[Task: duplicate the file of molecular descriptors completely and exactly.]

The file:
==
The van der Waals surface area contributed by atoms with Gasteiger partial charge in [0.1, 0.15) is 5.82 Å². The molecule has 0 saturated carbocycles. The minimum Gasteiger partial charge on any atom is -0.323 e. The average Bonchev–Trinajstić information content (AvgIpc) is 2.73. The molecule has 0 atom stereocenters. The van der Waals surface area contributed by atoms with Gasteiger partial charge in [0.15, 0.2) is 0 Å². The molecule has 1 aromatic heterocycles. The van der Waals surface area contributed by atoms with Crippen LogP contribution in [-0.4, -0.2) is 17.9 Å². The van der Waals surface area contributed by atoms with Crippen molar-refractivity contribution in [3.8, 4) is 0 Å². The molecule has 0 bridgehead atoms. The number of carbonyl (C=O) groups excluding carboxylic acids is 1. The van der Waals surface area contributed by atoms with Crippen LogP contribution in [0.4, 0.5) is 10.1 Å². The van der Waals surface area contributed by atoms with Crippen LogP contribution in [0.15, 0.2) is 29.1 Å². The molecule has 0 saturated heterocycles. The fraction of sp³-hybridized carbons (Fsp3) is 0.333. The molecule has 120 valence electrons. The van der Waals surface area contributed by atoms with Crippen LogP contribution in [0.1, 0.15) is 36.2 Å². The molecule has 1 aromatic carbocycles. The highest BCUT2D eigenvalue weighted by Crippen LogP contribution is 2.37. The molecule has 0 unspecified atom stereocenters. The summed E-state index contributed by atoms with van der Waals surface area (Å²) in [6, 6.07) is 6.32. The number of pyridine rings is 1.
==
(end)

The van der Waals surface area contributed by atoms with Gasteiger partial charge in [0.1, 0.15) is 5.82 Å². The molecule has 0 saturated carbocycles. The minimum Gasteiger partial charge on any atom is -0.323 e. The average Bonchev–Trinajstić information content (AvgIpc) is 2.73. The molecule has 0 atom stereocenters. The van der Waals surface area contributed by atoms with Gasteiger partial charge in [0.15, 0.2) is 0 Å². The molecule has 1 aromatic heterocycles. The van der Waals surface area contributed by atoms with Crippen LogP contribution in [-0.4, -0.2) is 17.9 Å². The van der Waals surface area contributed by atoms with Crippen molar-refractivity contribution in [3.8, 4) is 0 Å². The molecule has 0 bridgehead atoms. The number of carbonyl (C=O) groups excluding carboxylic acids is 1. The van der Waals surface area contributed by atoms with Crippen LogP contribution in [0.4, 0.5) is 10.1 Å². The van der Waals surface area contributed by atoms with Crippen LogP contribution in [0.15, 0.2) is 29.1 Å². The molecule has 0 saturated heterocycles. The fraction of sp³-hybridized carbons (Fsp3) is 0.333. The molecule has 120 valence electrons. The van der Waals surface area contributed by atoms with Crippen LogP contribution in [0.1, 0.15) is 36.2 Å². The molecule has 1 aromatic carbocycles. The highest BCUT2D eigenvalue weighted by Crippen LogP contribution is 2.37. The molecule has 0 unspecified atom stereocenters. The summed E-state index contributed by atoms with van der Waals surface area (Å²) in [6, 6.07) is 6.32. The number of pyridine rings is 1.